That on or about 2004-June-8, Graham, in a matter concerning the criminal investigation of BALCO, stated he had never set up any of his athletes with drugs obtained by Heredia, when, in fact, he knew he obtained performance-enhancing drugs from Heredia and thereafter provided them to his athletes or referred athletes he was coaching – some of whom had ties to BALCO – directly to Heredia to obtain performance-enhancing drugs.

Also on or about 2004-June-8, Graham, stated he had never met Heredia in person, when, in fact, according to the indictment, he had met Heredia in person prior to the interview.

And, finally, the third count against Graham was initiated and based on Graham stating to the IRS investigators during the same interview that Graham last contacted Heredia via a phone call in approximately 1997, when, in fact, according to the indictment, Graham knew that he had numerous contacts with Heredia between 1997 and the interview on or about 2004-June-8.

These charges are all in violation of Title 18, United States Code, Section 1001(a)(2), which reads:




Section 1001: Statements or entries generally

(a) Except as otherwise provided in this section, whoever, in any matter within the jurisdiction of the executive, legislative, or judicial branch of the Government of the United States, knowingly and willfully-

(1) Falsifies, conceals, or covers up by any trick, scheme, or device a material fact;

(2) Makes any materially false, fictitious, or fraudulent statement or representation; or

(3) Makes or uses any false writing or document knowing the same to contain any materially false, fictitious, or fraudulent statement or entry;

Shall be fined under this title or imprisoned not more than 5 years, or both.

William Keane, Graham’s defence attorney, stated during the first day’s proceedings that the discrepancy found between Graham’s statements against certain items collected and named as fact by the prosecution was that the IRS told Graham they wanted to question him about BALCO and Victor Conte when they requested the interview four years ago. They maintain that the Heredia queries were made at the end of the interview, and Graham, who hadn’t seen it coming, did not have command of specific dates and facts when he “misspoke” to Novitzky.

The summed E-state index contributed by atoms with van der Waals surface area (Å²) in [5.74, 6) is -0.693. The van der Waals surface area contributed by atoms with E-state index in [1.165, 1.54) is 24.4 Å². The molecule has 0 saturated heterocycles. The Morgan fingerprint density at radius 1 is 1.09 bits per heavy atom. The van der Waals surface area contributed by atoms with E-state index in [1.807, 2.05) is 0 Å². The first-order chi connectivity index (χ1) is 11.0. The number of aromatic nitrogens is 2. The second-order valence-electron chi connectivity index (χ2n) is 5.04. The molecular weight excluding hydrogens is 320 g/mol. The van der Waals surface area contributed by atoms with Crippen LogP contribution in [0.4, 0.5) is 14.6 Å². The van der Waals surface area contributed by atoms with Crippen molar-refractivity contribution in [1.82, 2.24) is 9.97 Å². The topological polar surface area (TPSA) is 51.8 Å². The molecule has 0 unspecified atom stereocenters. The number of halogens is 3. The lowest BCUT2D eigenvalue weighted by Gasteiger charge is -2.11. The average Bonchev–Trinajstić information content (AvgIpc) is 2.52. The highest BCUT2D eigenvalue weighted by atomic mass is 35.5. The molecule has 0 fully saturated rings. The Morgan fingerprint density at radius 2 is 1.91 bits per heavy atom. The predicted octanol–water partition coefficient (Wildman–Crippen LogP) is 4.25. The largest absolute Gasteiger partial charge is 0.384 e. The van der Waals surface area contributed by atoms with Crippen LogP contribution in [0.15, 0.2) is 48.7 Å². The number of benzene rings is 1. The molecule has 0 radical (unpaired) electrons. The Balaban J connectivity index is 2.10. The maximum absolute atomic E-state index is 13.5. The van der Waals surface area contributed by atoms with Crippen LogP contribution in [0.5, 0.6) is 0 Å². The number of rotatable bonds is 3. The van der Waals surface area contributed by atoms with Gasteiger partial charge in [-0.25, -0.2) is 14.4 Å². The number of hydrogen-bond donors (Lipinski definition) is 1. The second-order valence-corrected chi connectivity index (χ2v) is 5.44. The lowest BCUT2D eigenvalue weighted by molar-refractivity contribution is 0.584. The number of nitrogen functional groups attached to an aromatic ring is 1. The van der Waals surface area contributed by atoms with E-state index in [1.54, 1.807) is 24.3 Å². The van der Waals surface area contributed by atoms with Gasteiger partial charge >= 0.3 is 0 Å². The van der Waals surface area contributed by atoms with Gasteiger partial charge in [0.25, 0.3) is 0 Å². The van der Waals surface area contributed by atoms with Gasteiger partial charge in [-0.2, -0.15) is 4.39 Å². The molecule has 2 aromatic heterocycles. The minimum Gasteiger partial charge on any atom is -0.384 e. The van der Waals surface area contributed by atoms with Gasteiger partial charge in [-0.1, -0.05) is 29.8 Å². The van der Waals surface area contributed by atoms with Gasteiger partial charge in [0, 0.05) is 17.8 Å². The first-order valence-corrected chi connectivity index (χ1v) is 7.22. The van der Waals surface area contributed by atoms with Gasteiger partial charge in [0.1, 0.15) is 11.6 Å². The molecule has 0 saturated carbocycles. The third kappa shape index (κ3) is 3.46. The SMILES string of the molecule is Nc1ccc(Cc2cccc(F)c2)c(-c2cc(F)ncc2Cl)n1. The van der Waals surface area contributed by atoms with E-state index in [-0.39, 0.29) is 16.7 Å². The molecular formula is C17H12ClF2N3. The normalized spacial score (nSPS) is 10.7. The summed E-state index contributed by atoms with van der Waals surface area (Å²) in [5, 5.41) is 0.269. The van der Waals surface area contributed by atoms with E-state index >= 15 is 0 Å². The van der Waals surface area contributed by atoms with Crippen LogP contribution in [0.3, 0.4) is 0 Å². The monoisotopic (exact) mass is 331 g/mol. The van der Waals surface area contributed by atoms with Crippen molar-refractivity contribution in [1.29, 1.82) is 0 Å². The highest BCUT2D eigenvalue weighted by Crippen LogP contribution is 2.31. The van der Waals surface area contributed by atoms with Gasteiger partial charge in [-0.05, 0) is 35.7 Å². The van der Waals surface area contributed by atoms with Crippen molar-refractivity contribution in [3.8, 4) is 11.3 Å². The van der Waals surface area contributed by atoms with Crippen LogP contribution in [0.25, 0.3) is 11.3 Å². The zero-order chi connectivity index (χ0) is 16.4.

During the second day’s proceedings, Agent Novitzky stated that the interview with Graham lasted more than three hours, and the questioning – according to The New York Times, reporting on the case – lasted “only a few minutes”, according to Novitzky, because Graham had been “absolute” in his denials about his connection to Heredia.

Nonetheless, Keane stated on the day’s opening proceedings that neither of the misstatements Graham made was a willfully or knowingly false statement germane to the investigation, although the prosecutors maintained that Graham’s misstatements side-tracked among other things their perjury investigation of Marion Jones.

Also at issue on the first-day’s proceedings was the “misstatement” Graham made regarding not having had contact with Heredia since 1997.

Prosecutors stated they had evidence that there were more than 100 records of phone calls between Graham’s telephone and Heredia’s between 1996-2000, or three years after Graham stated he had last had contact with Heredia. Keane told the court that Graham had been in touch with various coaches or athletes who stayed at Heredia’s house in Laredo, but had not had contact with Heredia himself.

FDA Agent Novitzky took the stand during the afternoon session following lunch on the second day of the trial, and reported to the jury his methodology in locating evidences linking Graham to BALCO as well as the evidences which were secured in the forms of Federal Express labels from Conte to Graham, and from “Vince Reed” to Graham – a code name for a package containing illegal, performance-enhancing drugs.

Insofar as Graham was not on trial for drug trafficking or distribution, Judge Susan Illston reminded the jury that much of the BALCO information was hearsay, and should only be used to help guide a jurist in making a connection to Graham.



[1] The New York Times, Graham Says a Polygraph Proves He Was Not Doping”, 2006-08-08 [2] Canadian Press, “Doping days now behind her, sprinter Michelle Collins…,” 2007-05-20 [3] Sports Illustrated, “Collins reinstated by IAAF after 3-year suspension”, 2008-05-14